In the Macedonian transcription of the demotic script the Geoglyph symbol represents the god Se, the all-seeing and all sustaining deity of Macedonia. Se was the firstborn son of the Great Mother and the Supreme God of ancient Macedonians who created the whole Universe. Thus, Se was also called The First. The Supreme Creator and the Great Mother have also created Macedonia and they incarnate in the personages of the king and queen of Macedonia. This theology is completely in line with the Dionysian mystery schools to which belonged Olympia, the mother of Alexander the Great, which is mentioned by Plutarch in his text ‘Life of Alexander’.
The mysterious symbol found on top of the artificial hill in Kanda. Credit: SBRG
The research team found that the geoglyph is aligned to the constellation of Cassiopeia, which is named after queen Cassiopeia in Greek mythology, who boasted about her unrivalled beauty.
“Symbol in question is aligned to the constellation of Cassiopeia which in mythology is known as the Queen of Heaven, the Great Mother and the mother of Andromeda who becomes the wife of the savior Perseus,” the researchers write. “The importance of Perseus in Macedonian mythology cannot be overestimated. This name appears in the royal dynasty: the last Macedonian king was Perseus. There are numerous coins from the Macedonian royal mint with the depictions of mythical Perseus who seems to have been the “higher self”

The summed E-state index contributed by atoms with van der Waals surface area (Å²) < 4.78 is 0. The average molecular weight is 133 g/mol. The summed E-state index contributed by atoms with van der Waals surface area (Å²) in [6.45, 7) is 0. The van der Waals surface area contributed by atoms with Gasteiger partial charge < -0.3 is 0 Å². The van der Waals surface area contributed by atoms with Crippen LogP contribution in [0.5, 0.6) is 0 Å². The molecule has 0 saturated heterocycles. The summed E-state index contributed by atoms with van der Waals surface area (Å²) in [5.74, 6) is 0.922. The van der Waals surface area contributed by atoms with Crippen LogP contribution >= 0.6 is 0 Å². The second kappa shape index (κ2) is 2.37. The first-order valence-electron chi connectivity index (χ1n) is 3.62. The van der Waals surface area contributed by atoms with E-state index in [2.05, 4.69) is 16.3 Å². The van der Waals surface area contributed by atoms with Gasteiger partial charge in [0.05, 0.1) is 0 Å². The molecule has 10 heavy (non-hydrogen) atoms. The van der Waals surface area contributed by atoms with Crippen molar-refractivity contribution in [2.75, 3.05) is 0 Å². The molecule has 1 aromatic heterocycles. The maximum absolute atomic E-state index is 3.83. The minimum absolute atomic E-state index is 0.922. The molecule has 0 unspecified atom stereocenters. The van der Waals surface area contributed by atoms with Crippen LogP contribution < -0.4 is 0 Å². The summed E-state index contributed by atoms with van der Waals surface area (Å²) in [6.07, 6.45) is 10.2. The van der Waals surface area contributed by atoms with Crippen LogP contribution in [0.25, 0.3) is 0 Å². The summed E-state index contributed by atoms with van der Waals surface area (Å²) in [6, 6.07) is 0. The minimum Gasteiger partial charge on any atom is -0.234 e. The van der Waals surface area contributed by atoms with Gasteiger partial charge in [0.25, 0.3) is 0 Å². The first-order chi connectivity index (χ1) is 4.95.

of Macedonian kings.”
Intriguingly, the constellation of Cassiopeia lies directly to the north and stands vertically above the geoglyph in the skies zenith at sunrise on 21/22 July (the birth date of Alexander the Great). Cassiopeia makes a full circle around Polaris (the Pole Star) every day and its vertical alignment with Polaris coincides with the sunrise on the day believed to be the birthday of Alexander the Great.
The pattern made by Cassiopeia and Polaris, the Pole Star, resembles the geoglyph atop the mound. Credit: SBRG
“It is at this very sunrise that we have a picture that exactly responds to our Geoglyph by which a perfect harmony of Sky and Earth is being formed,” report the researchers. “The similarity is breathtaking.”
The fact that the constellation of Cassiopeia with Polaris mirrors the geoglyph on the ritual mound, at sunrise on the date that Alexander the Great was born, has led the research team to suggest that the mound could be a tomb of someone from his dynasty.
Celestial-earthly mirror: As above so below. Geoglyph shaped like cosmic egg reflecting the celestial picture. The moment and symbolism coincides with the birthday of Alexander the Great. Credit: SBRG
Vicinity to site of Macedonian royals
The geoglyph mound is located close to an archaeological site known as Bylazora, a Paeonian city from the period of early classic antiquity. It was initially believed that Bylazora, which was first excavated in 2008, was merely a citadel of the Paeonians, which historians connect to Illyrians, Thracians, Greeks, Macedonians or even Pelasgians. However, according to SBRG, the last archaeological findings at Bylazora suggested the site was connected to the Macedonian kings. The site includes elaborate temples and buildings and is believed to be a formal town of the Macedonian royals.
Aerial photograph of Bylazora. Credit: SBRG
The fascinating findings at the geoglyph of Kanda shed new light on this mysterious construction. And while the discoveries raise more questions than answers, the researchers believe that, taken together, the findings suggest that the mound may be the burial place of a very important person from Macedonian history. Only time will tell.
Featured image: Ritual mound and geoglyph at Kanda, Republic of Macedonian. Credit: SBRG